Understanding FASD

Fetal Alcohol Spectrum Disorder (FASD)

The occurrence of FASD is not limited by class or ethnicity; it touches people from all walks of life.  Many factors, such as lack of access to diagnosticians and differing policies on reportable birth defects, lead to a lack of complete and accurate statistics on the prevalence of FASD; however, Health Canada reports that FASD is more prevalent than all other major birth defects combined.  The most often used, very conservative, estimate of 1:100 indicates that an average of at least one child is born with FASD every week on Vancouver Island alone.  Further, recent studies in Italy indicate that, an average of 2.4 – 4.7 babies out of every 100 are born with FASD.   Research published in 2014 found the same 2.4% – 4.8% of 6 and 7 year old children in a Midwestern U.S. community have FASD. 1

1May et al, Pediatrics, October 2014

Diagnostic guidelines for FASD have recently changed. The DSM –V published in 2013 included FASD for the first time. Canadian guidelines for diagnosis were updated in 2015. Key Points of the 2015 guidelines as described in the Canadian Medical Association Journal are:

  • Fetal alcohol spectrum disorder (FASD) is a diagnostic term describing the constellation of effects that result from prenatal alcohol exposure.
  • Making a diagnosis of FASD requires a multidisciplinary team and involves a complex physical and neurodevelopmental assessment.
  • Diagnosis of FASD is critical to improve outcomes for affected individuals and families, and to inform pre-pregnancy counselling to prevent future cases. 2

2CMAJ, February 16, 2016, 188(3)

FASD includes the diagnoses of Fetal Alcohol Syndrome (FAS), Partial Fetal Alcohol Syndrome (pFAS), Alcohol Related Birth Defects (ARBD), Alcohol Related Neurodevelopmental Disorders (ARND), Prenatal Alcohol Exposure (PAE) and other physical behavioural and learning disabilities.

Primary Characteristics

FASD can involve malformation of various organs, the most significant of which is permanent organic brain damage. The effect of this brain damage manifests in a range of difficulties with memory, cognition, executive functioning, and adaptive functioning.  Specifically, persons with FASD may have difficulty organising, planning, understanding or recalling a sequence of events, connecting cause and effect, and/ or regulating their own behaviours and emotions.  Typical brain based, primary characteristics of FASD include:

  • Inconsistent memory and recall
  • Inability to filter out environmental or emotional distractions and sensory stimuli
  • Slower, inconsistent cognitive and auditory processing
  • Decreased mental stamina
  • Difficulty interpreting, and applying abstract concepts (i.e. managing money & time)
  • Inability to control impulses
  • Inability to predict outcomes (as a result of their own or others’ actions)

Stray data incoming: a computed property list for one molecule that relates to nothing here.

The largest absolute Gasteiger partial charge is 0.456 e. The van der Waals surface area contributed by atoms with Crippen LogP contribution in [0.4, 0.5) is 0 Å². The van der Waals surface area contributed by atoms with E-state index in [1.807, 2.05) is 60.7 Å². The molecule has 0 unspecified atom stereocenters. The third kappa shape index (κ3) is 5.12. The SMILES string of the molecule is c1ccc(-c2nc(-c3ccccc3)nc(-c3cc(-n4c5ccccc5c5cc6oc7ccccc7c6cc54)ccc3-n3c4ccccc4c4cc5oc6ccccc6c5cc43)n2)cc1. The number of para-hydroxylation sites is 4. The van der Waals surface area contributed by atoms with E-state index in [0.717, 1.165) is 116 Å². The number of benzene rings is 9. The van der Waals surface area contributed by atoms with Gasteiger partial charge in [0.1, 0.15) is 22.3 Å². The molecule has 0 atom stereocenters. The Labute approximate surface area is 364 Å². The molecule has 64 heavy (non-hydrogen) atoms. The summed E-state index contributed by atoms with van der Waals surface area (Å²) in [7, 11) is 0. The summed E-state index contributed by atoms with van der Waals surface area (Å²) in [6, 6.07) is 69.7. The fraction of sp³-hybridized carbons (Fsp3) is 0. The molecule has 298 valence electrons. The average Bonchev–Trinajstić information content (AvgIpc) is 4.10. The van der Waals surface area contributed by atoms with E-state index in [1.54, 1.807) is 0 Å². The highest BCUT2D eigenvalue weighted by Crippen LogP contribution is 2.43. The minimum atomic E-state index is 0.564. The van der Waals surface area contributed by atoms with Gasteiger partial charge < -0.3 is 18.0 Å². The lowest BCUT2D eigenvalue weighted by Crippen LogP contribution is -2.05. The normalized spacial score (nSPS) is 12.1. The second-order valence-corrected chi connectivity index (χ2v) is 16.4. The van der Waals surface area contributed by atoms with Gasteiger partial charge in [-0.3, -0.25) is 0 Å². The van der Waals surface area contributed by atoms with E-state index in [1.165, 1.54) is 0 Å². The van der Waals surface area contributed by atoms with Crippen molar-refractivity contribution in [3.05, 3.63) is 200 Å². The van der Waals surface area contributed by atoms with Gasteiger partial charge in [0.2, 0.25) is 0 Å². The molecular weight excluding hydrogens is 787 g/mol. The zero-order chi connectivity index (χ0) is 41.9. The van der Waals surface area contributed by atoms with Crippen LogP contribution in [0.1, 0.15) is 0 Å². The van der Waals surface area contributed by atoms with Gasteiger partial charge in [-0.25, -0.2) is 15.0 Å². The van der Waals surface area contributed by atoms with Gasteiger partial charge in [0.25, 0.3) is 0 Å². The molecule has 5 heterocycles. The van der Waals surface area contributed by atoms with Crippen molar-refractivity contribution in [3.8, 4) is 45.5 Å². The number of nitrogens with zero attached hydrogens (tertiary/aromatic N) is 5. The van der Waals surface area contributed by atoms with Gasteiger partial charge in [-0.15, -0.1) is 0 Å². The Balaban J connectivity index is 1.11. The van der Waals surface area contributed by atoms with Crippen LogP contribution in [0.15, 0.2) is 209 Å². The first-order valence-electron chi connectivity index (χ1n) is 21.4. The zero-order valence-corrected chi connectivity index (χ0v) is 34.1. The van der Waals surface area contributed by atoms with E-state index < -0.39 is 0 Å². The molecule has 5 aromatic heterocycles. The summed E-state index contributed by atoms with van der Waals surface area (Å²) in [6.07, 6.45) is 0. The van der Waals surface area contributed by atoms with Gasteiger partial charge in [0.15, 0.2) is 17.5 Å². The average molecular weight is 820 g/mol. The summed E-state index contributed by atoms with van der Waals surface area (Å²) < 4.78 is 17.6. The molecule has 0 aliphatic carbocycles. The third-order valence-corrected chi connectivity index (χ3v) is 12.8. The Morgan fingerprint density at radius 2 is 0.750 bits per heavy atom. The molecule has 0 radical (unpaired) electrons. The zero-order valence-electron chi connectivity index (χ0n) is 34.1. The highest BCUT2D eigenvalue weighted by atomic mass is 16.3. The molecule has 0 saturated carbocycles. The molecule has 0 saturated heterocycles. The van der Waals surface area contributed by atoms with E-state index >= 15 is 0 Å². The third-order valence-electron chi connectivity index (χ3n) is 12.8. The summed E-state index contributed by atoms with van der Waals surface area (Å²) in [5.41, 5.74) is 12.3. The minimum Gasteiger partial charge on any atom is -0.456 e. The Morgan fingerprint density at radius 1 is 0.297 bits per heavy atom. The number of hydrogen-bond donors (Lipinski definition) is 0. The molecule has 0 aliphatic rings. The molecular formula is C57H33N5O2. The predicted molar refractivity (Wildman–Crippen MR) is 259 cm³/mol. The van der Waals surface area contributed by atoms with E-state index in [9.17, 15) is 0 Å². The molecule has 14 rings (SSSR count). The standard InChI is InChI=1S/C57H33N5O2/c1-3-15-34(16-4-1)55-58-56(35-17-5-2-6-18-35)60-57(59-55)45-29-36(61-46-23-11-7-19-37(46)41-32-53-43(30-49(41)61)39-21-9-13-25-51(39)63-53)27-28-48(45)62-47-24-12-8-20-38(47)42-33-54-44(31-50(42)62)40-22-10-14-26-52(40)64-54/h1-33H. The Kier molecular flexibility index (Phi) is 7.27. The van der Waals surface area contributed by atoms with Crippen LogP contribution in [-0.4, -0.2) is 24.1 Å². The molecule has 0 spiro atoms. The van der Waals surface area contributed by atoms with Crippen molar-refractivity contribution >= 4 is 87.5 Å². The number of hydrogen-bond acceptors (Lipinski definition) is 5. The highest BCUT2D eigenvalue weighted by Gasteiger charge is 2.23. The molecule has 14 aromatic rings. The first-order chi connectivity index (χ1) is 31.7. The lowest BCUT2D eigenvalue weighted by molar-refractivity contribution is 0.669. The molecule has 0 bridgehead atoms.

• Difficulty changing modalities (i.e. shifting from one context to another)
  • Rigidity (unable to move on prior to completion)
  • Inability to see another person’s perspective
  • Inability to recognise indirect social cues

Another common characteristic of individuals diagnosed with FASD is dysmaturity. Dysmaturity is not simply immaturity; rather it refers to widely varying levels of maturity in different modalities, such as expressive language and language comprehension; social and self care skills; and awareness and regulation of emotions.  The IQ of persons with FASD is most often within the normal range, yet they do not have the ability to meet many of society’s age based social and academic expectations.  Since FASD is usually not outwardly visible, the effects of dysmaturity on persons with FASD can be puzzling to themselves and to those around them.

Secondary Characteristics

The Secondary Characteristics of FASD are not directly caused by the physical brain injury.  Rather, they are the result of a constant misunderstanding of the primary disabilities.  Tragically, these misunderstandings all too often result in the marginalisation of persons with FASD and of their families.

Major social issues associated with FASD include:

        • Mental Health Disorders
        • Homelessness
        • Alcohol and Drug Addictions
        • Disrupted School Experience
        • Trouble with the Law, Incarceration
        • Inappropriate Sexual Behaviour
        • Problems with Employment
        • Dependent Living
        • Early Death

These pose considerable (and largely unnecessary) economic burden to society.

Widespread community understanding and personal support can lessen the severity of and, in some cases, prevent the secondary characteristics of FASD.

Click here To learn how the vision & philosophy of Whitecrow Village encourages the prevention of these devastating secondary characteristics.